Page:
New suicide prevention guidelines for EDs
Hon Dr Jonathan Coleman
Minister of Health
4 April 2016
Health Minister Jonathan Coleman says new suicide prevention guidelines for hospital emergency departments will help to further improve care for those at risk.
“Suicide is a serious issue for our communities. Around 500 New Zealanders take their own lives every year,” says Dr Coleman.
“New guidance from the Ministry of Health aims to improve the quality of care for people at risk of suicide when presenting to emergency departments. There are steps that can be taken to help assess and reduce those at risk.
“The guidance contains specialised advice on working with Māori, Pacific and Asian populations, as well as young and older people.
“It also covers clinical risk assessment and referral pathways, as well as guidance on how clinicians can better interact with patients. Attitudes of staff towards patients can have a major influence on their recovery.”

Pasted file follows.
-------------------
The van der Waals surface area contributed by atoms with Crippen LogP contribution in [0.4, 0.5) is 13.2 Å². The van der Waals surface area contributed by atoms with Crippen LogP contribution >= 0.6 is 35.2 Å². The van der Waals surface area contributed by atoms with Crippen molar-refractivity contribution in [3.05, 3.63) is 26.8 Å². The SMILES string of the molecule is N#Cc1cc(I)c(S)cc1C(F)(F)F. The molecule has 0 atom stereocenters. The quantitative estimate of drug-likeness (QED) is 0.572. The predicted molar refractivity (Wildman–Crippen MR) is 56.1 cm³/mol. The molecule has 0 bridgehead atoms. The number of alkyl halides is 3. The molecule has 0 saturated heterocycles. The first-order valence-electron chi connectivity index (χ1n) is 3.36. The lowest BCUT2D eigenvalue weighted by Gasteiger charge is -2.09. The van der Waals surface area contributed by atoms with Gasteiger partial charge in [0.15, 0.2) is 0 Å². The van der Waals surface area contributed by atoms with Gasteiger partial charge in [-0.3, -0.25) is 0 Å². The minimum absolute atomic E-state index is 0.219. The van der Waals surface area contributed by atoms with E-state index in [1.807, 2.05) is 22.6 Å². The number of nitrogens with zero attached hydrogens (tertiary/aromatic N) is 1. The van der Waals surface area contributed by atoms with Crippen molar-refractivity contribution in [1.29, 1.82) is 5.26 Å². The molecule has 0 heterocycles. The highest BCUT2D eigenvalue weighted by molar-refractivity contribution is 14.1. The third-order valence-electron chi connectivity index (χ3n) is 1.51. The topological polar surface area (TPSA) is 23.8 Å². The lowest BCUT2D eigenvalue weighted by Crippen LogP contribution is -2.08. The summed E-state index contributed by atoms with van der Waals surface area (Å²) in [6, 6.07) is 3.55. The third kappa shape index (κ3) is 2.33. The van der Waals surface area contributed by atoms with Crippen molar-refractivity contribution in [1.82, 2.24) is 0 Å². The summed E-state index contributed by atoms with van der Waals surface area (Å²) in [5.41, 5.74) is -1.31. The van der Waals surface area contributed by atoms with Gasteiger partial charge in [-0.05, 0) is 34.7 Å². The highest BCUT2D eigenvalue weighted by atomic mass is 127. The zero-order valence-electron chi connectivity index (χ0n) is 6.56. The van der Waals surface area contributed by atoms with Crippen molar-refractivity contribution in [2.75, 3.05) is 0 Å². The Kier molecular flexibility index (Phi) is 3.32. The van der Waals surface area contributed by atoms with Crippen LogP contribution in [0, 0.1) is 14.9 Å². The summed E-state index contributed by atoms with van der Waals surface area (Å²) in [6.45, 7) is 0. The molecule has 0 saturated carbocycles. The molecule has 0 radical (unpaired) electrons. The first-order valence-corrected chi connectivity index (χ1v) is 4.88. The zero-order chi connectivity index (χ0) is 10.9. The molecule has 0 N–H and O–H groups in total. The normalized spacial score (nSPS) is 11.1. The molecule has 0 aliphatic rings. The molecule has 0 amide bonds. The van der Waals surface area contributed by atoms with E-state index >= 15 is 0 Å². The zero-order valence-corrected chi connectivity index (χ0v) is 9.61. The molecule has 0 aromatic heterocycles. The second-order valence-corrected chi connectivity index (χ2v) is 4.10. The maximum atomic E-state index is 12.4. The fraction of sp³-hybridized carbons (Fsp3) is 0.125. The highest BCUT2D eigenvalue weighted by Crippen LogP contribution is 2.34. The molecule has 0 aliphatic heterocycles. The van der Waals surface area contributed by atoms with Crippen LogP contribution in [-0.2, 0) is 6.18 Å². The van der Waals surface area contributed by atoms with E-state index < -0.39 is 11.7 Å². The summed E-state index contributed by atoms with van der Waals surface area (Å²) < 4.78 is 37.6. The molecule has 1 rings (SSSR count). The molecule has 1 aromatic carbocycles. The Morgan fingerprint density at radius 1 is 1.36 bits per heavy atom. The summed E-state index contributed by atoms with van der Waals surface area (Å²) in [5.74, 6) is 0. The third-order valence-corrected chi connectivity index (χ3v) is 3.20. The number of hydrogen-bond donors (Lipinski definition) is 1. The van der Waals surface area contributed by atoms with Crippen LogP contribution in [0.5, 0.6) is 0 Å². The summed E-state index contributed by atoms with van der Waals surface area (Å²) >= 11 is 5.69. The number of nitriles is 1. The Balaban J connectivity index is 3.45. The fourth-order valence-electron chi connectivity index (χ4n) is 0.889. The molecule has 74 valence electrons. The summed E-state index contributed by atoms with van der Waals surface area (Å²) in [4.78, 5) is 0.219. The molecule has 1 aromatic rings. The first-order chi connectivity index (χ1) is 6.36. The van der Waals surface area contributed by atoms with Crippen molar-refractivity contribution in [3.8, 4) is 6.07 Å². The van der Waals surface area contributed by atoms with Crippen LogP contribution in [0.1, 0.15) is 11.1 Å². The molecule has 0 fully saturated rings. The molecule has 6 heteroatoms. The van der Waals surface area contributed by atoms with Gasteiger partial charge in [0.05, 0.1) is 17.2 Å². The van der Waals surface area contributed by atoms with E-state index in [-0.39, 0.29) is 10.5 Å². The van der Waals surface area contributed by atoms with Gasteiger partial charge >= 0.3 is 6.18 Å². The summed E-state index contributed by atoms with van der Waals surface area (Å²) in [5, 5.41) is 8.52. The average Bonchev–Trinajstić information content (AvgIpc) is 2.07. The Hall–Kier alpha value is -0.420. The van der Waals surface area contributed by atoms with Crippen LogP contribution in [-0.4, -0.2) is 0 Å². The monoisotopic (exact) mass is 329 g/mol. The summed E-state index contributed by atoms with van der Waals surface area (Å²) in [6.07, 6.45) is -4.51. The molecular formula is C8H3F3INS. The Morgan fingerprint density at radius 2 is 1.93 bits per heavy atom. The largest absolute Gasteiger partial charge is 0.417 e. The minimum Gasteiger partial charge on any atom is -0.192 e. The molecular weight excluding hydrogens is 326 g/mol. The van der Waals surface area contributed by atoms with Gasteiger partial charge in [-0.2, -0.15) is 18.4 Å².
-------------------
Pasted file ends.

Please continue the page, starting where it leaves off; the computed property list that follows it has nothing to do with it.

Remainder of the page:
The guidance stems from the Suicide Prevention Action Plan 2013-2016. The mental health and addictions workforce centre, Te Pou o Te Whakaaro Nui developed the guidelines with assistance from an expert working group.
“Through the Suicide Prevention Action Plan we are strengthening support for families and communities, and extending existing services,” says Dr Coleman.
“All DHBs now have plans in place, in partnership with their local communities, to prevent and respond to suicide at a local level.”
The Government is also working to improve mental health and addiction services through the service development plan, Rising to the Challenge, and the Prime Minister’s Youth Mental Health Project.
Funding for mental health and addiction services has increased from $1.1 billion in 2008/2009 to over $1.4 billion for 2015/16.
The new guidance can be found at: www.health.govt.nzMedia contact: Kirsty Taylor-Doig 021 838 372
Last updated: Monday, April 4, 2016